“Because we invest in entrepreneurs who by definition want to build big and independent companies, this route is very natural. Obviously some of them will also be sold, but that too will also be at a far more mature stage than in the past. A large portion of them will go public and continue to be independent. It is no coincidence that our first two investments are today public companies and we have a very significant pipeline of companies that we believe will go on to become public.”


Some of your companies, like Taboola, have been around for a relatively long time, are you doing secondary deals at a certain stage?


“We aren’t under big pressure to realize our holdings because these are still young investments. Our first fund is eight years old and two of the companies in which we invested have already gone public. We usually don’t realize our holdings before the company does and we stick with them all the way.”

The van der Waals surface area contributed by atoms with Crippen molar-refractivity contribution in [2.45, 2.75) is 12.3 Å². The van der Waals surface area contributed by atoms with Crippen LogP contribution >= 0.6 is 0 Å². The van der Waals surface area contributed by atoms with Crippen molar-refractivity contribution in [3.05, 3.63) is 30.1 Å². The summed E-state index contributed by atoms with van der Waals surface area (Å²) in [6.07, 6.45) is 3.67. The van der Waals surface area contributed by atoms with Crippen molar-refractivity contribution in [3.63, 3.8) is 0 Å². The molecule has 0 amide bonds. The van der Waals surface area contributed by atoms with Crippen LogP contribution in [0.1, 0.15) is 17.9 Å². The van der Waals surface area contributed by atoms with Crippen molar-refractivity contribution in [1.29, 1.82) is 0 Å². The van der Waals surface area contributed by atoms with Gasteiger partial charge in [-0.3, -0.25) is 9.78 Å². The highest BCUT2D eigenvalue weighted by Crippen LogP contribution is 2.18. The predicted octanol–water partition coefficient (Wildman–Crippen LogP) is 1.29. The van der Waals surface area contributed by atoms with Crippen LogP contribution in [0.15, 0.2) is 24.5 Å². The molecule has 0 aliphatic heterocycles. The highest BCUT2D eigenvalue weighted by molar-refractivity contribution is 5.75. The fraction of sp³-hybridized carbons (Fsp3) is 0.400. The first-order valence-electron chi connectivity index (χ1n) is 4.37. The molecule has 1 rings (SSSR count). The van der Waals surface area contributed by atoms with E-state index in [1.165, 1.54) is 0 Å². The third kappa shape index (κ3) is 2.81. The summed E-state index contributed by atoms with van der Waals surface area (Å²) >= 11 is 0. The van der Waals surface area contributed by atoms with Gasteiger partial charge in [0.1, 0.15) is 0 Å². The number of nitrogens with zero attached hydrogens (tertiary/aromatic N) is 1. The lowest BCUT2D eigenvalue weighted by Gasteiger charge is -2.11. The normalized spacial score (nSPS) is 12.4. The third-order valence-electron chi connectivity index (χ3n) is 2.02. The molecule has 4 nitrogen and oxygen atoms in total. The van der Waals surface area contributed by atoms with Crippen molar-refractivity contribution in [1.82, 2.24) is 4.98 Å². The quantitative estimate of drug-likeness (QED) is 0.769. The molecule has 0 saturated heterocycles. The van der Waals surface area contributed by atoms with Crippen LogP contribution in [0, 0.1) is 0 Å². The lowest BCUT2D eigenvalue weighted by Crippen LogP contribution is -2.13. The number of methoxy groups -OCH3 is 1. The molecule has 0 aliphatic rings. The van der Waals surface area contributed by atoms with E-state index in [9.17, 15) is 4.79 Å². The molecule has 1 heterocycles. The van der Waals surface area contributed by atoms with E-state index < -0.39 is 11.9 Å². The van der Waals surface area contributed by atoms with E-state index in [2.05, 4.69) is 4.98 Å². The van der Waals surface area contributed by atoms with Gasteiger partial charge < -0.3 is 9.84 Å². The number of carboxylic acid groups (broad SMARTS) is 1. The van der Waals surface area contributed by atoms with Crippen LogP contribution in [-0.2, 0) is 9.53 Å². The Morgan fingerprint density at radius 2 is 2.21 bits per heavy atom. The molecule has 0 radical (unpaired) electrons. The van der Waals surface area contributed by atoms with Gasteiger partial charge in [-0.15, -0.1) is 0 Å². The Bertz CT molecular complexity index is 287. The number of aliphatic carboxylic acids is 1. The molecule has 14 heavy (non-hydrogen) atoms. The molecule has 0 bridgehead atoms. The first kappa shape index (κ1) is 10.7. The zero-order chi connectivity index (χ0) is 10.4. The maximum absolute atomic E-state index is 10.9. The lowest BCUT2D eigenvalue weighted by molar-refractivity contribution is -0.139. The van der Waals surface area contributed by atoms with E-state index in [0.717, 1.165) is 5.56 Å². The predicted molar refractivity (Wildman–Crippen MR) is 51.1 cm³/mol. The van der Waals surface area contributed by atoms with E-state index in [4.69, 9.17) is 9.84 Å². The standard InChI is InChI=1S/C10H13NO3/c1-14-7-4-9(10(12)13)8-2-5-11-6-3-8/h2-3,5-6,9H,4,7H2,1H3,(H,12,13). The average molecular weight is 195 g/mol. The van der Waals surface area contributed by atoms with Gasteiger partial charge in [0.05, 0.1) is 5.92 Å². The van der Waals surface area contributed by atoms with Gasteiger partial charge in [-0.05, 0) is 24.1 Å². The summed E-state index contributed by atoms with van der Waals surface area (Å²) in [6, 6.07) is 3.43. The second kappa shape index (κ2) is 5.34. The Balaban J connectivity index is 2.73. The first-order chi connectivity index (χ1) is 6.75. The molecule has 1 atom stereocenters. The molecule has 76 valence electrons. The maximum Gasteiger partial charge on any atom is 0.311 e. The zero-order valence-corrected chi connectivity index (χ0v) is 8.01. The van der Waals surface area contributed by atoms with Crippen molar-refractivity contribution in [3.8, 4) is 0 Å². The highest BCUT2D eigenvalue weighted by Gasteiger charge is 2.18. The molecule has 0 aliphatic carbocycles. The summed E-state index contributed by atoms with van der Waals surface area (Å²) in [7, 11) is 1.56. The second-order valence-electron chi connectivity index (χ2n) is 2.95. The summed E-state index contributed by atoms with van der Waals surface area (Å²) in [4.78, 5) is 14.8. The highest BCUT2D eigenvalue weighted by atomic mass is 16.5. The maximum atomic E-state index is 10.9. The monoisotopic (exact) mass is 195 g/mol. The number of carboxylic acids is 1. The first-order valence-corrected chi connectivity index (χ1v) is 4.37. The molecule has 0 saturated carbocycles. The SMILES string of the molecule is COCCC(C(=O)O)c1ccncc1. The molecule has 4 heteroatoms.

How has the current period affected Israeli tech?


“This is the best period we have had as far as magnitude, and most of the success stories of this period have been a result of the ability to scale the company. Before Qumra, we were all in the business of early investments and one of the biggest criticisms directed at the Israeli market was that Israeli entrepreneurs sell early to the first strategic investor that knocks on their door. We believed that Israeil entrepreneurs have the capabilities to build a company just as well the ones in Silicon Valley, but that they don’t have the ecosystem that enables it.